Category: Magic Review

Woody Aragon is Amazing and That’s Okay With Us

Spanish Magician Woody Aragón is amazing.

We tried to think of a better superlative but were stumped.  Imagine Winnie the Pooh braced against a tree tapping his little furry skull and murmuring “think, think, think.”  That image fits both the writing of this review and witnessing the work of this great magician live at The Magic Apple Day of Lectures at the beautiful Sportsmen’s Lodge located in Studio City, California this weekend.

Mr. Aragón began his lecture with one of the most impressive displays of card magic we have ever witnessed.  We love to be fooled, really fooled.  Mr. Aragón’s simple, charming approach to the presentation of magic fooled us so thoroughly that we immediately lost our ability to think like a magician.  We no longer looked for technique or moves.  We became fully engaged as an audience member – a lay person seeing magic for the very first time.

As we have often noted in these pages, Oil and Water is an effect that seems to have run its course.  It has been done, sold, demonstrated, taught and performed more often by often less than accomplished magicians than most any other trick.  Mr. Aragón performed easily the most magical version of this effect that had – before this weekend – lost all of its magic.

We feel some false assurance in our assumption that we know everything there is to know about everything.  A subset of our omniscience is all magic sleights.  We may not be able to perform anything more difficult than a riffle shuffle or a very loud and obvious pass, but we know about the moves.  We can detect a second deal at fifteen paces and can tell you when a palm is about to occur.

Yet, Mr. Aragón used very few sleights to accomplish his magic; and those he did use were well within our mastery.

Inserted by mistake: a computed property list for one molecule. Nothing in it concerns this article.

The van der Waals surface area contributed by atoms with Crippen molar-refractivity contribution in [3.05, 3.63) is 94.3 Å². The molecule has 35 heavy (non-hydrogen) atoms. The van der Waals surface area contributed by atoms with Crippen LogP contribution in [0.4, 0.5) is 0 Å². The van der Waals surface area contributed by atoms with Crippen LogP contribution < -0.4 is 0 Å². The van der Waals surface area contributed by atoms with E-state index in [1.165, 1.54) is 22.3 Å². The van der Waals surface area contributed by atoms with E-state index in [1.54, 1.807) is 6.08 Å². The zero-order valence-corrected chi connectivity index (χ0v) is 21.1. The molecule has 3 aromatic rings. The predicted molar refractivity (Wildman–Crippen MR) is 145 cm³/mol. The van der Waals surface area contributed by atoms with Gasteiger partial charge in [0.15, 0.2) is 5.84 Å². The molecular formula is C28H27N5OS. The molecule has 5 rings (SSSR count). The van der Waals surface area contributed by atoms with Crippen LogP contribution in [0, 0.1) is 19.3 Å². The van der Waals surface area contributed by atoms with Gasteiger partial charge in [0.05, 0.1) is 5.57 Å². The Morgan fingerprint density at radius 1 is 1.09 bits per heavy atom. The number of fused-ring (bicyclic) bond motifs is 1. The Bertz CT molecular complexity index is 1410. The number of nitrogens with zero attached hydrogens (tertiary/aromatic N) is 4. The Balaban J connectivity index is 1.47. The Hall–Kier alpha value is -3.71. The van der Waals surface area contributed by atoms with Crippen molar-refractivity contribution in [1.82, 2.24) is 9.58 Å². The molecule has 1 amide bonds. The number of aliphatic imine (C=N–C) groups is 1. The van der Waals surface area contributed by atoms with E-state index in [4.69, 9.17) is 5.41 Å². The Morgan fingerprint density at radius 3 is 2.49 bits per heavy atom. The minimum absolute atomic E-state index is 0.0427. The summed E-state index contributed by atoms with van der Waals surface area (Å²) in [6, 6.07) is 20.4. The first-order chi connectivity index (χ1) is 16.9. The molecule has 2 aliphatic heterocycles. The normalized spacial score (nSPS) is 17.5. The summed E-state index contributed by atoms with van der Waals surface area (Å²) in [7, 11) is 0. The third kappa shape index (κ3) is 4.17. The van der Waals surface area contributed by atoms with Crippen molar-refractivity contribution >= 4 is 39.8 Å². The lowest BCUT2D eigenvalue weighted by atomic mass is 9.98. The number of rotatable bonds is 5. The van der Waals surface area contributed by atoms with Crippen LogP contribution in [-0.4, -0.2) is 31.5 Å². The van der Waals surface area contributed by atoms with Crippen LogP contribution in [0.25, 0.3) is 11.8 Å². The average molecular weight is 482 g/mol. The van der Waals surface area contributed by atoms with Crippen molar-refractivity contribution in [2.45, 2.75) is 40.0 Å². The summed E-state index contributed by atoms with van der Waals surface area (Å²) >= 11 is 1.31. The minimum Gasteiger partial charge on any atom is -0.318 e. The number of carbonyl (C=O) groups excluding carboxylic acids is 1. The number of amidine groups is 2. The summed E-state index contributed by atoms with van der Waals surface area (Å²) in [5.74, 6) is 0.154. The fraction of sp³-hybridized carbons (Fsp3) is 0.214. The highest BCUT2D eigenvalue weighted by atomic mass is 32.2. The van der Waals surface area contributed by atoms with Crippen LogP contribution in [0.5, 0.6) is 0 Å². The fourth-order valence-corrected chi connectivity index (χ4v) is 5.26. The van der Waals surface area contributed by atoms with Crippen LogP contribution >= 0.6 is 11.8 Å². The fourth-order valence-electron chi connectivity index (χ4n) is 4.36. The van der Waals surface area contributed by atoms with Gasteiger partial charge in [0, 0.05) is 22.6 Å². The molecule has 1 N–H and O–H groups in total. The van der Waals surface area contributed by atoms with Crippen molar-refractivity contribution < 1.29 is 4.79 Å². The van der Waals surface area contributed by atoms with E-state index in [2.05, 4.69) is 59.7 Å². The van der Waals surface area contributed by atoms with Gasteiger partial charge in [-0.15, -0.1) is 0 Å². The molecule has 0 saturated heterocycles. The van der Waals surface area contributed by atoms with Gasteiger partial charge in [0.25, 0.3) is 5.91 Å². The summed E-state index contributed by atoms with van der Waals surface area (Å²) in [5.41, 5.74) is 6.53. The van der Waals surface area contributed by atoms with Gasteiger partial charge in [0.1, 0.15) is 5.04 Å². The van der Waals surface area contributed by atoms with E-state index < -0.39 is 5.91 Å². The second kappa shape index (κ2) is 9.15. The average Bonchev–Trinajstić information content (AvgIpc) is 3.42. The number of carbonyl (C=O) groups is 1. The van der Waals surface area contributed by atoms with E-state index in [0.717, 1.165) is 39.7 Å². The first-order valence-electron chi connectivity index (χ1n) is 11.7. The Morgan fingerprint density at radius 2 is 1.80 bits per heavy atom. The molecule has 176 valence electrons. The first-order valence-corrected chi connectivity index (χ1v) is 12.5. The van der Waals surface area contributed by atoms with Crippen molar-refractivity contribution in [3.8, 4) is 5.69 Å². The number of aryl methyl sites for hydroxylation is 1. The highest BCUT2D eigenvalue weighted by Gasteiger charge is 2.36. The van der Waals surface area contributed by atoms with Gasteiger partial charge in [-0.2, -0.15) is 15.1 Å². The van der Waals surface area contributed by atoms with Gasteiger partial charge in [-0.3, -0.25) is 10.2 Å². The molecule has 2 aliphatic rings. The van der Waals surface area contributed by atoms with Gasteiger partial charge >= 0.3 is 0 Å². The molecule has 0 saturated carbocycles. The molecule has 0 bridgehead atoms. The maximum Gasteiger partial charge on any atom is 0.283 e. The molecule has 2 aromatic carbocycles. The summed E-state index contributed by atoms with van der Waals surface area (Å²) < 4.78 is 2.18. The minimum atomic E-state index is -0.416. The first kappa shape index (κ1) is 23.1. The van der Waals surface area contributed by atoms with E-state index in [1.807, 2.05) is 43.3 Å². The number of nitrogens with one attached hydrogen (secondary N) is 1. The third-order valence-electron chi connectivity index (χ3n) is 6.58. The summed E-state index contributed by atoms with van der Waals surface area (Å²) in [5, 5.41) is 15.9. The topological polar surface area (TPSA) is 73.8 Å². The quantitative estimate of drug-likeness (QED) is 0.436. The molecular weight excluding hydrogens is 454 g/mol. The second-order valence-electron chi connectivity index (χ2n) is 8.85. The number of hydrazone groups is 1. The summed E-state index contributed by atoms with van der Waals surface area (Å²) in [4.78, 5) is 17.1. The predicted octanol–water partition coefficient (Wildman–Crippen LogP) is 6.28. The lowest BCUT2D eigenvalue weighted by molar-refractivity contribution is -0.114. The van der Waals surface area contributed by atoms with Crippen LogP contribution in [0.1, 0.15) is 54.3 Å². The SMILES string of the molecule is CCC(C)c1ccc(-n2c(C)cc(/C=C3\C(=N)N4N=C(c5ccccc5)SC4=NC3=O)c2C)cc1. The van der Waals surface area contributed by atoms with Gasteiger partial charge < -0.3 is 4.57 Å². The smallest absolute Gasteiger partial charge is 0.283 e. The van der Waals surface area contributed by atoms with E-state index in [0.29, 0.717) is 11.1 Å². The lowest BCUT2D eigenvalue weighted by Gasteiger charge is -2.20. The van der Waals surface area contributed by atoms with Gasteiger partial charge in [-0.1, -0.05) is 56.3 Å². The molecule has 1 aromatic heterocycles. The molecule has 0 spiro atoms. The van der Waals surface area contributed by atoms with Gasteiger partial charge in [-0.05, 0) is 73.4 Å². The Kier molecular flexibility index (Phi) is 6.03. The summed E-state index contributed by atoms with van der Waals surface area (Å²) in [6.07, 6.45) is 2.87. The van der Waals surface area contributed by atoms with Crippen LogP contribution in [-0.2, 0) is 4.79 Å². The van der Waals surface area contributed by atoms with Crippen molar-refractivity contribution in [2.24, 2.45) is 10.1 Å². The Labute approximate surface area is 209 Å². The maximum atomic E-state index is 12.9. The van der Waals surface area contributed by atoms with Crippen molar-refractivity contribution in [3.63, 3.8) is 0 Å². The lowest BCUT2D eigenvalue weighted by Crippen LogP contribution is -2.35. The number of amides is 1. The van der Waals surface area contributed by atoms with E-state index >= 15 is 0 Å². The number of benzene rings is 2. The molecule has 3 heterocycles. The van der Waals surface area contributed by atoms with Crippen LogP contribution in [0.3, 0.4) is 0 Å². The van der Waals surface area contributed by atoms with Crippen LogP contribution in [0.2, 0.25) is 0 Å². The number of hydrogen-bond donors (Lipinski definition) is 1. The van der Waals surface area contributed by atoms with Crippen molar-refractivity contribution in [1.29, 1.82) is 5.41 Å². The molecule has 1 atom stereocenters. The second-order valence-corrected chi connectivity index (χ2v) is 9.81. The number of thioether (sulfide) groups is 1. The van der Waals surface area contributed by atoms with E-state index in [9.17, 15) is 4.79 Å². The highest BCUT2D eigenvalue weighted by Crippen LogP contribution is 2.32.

How, then, can he do what he did?  How can he visually, slowly and repeatedly separate the reds from the blacks in a small deck of eight cards?  And, more importantly, how can he cause the same separation of the remainder of the well-shuffled deck from which he borrowed those eight cards?

At the end of his presentation, he began his lecture.  This was one of the first lectures we have attended where we actually learned brand new ways of thinking and performing magic.  Often we do not think or really perform when doing magic; at least not well and almost never at the same time.  But Mr. Aragón’s lecture has made us a convert to this idea of thinking about the magic trick from the perspective of the audience and accomplishing what needs to be accomplished as part of a well-considered routine.

His movements and interaction with the audience are casual and spontaneous.  His reaction to tricks that have apparently failed or his volunteer’s misunderstanding of his instructions seemed genuine.  Yet, like a great chess master, it was all part of a plan.

Sure, we think about our performance and try to mystify through distraction and presentation but we had not taken it to the level Mr. Aragón has mastered.

He is a delightful character on stage and wins the audience’s support with his charm all the while executing the very do-able manipulations to accomplish true miracles.

We purchased his multi-DVD set and have set about to practice his routines.  But unless we can also perfect our Spanish accent and learn to be charming, we will remain only an admirer of his talent.

As competitive as we are, we are okay with just being a delighted fan of a great magician.  It is a nice place to be.  We are thankful to The Magic Apple for bringing us to this place.

 

The Modern Conjurer by C. Lang Neil Free From Conjuring Arts

Book number three in the Conjuring Arts Research Center’s Summer Reading Series is a brand new version of the first edition of the amazing classic The Modern Conjurer by C. Lang Neil.

The experts at Conjuring Arts did a great job of making a fully searchable PDF with very helpful bookmarks.  They tell us it is one of the first magic books to have photographs — quite a breakthrough for publishing in 1902.

Conjuring Arts produced a  new edition featuring magic with coins, cards, balls, handkerchiefs, and more. Even more impressive, the text actually contains  photographs are of very well known magicians performing their own effects.

You can see the greats in action including Charles Bertram, T. Nelson Downs, Paul Valadon, and H. De Manche.

David Roth, the Conjuring Arts Research Center’s Master in Residence highly recommends this work and we fully agree.

Best of all, you can download it for no cost if you get over to the Conjuring Arts’ site before 2:00 pm on July 28th.  We have included the link below.